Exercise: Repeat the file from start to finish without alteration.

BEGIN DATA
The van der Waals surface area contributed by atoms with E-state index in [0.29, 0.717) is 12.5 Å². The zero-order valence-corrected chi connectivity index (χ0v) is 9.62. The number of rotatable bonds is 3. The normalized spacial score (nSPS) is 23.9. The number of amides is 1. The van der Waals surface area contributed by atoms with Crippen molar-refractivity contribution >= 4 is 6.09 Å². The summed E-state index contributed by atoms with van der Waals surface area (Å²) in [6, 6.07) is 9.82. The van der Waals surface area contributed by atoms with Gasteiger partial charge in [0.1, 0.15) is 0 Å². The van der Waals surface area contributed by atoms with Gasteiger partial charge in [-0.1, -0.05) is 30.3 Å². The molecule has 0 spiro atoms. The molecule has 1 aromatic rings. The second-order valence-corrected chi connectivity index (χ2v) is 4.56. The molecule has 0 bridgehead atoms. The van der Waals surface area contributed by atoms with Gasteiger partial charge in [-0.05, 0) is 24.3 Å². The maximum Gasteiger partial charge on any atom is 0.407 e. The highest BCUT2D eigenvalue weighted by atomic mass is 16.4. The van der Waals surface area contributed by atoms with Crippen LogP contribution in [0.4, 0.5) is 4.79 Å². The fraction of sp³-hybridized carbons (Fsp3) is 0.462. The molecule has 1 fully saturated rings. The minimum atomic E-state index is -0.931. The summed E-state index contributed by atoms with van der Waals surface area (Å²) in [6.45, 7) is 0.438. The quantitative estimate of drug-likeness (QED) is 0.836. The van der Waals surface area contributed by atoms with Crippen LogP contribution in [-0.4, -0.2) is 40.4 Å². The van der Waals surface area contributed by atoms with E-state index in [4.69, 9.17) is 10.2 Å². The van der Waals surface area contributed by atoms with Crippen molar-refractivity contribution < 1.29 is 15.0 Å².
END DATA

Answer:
The van der Waals surface area contributed by atoms with E-state index in [0.29, 0.717) is 12.5 Å². The zero-order valence-corrected chi connectivity index (χ0v) is 9.62. The number of rotatable bonds is 3. The normalized spacial score (nSPS) is 23.9. The number of amides is 1. The van der Waals surface area contributed by atoms with Crippen molar-refractivity contribution >= 4 is 6.09 Å². The summed E-state index contributed by atoms with van der Waals surface area (Å²) in [6, 6.07) is 9.82. The van der Waals surface area contributed by atoms with Gasteiger partial charge in [0.1, 0.15) is 0 Å². The van der Waals surface area contributed by atoms with Gasteiger partial charge in [-0.1, -0.05) is 30.3 Å². The molecule has 0 spiro atoms. The molecule has 1 aromatic rings. The second-order valence-corrected chi connectivity index (χ2v) is 4.56. The molecule has 0 bridgehead atoms. The van der Waals surface area contributed by atoms with Gasteiger partial charge in [-0.05, 0) is 24.3 Å². The maximum Gasteiger partial charge on any atom is 0.407 e. The highest BCUT2D eigenvalue weighted by atomic mass is 16.4. The van der Waals surface area contributed by atoms with Crippen LogP contribution in [0.4, 0.5) is 4.79 Å². The fraction of sp³-hybridized carbons (Fsp3) is 0.462. The molecule has 1 fully saturated rings. The minimum atomic E-state index is -0.931. The summed E-state index contributed by atoms with van der Waals surface area (Å²) in [6.45, 7) is 0.438. The quantitative estimate of drug-likeness (QED) is 0.836. The van der Waals surface area contributed by atoms with Crippen LogP contribution in [-0.4, -0.2) is 40.4 Å². The van der Waals surface area contributed by atoms with E-state index in [4.69, 9.17) is 10.2 Å². The van der Waals surface area contributed by atoms with Crippen molar-refractivity contribution < 1.29 is 15.0 Å².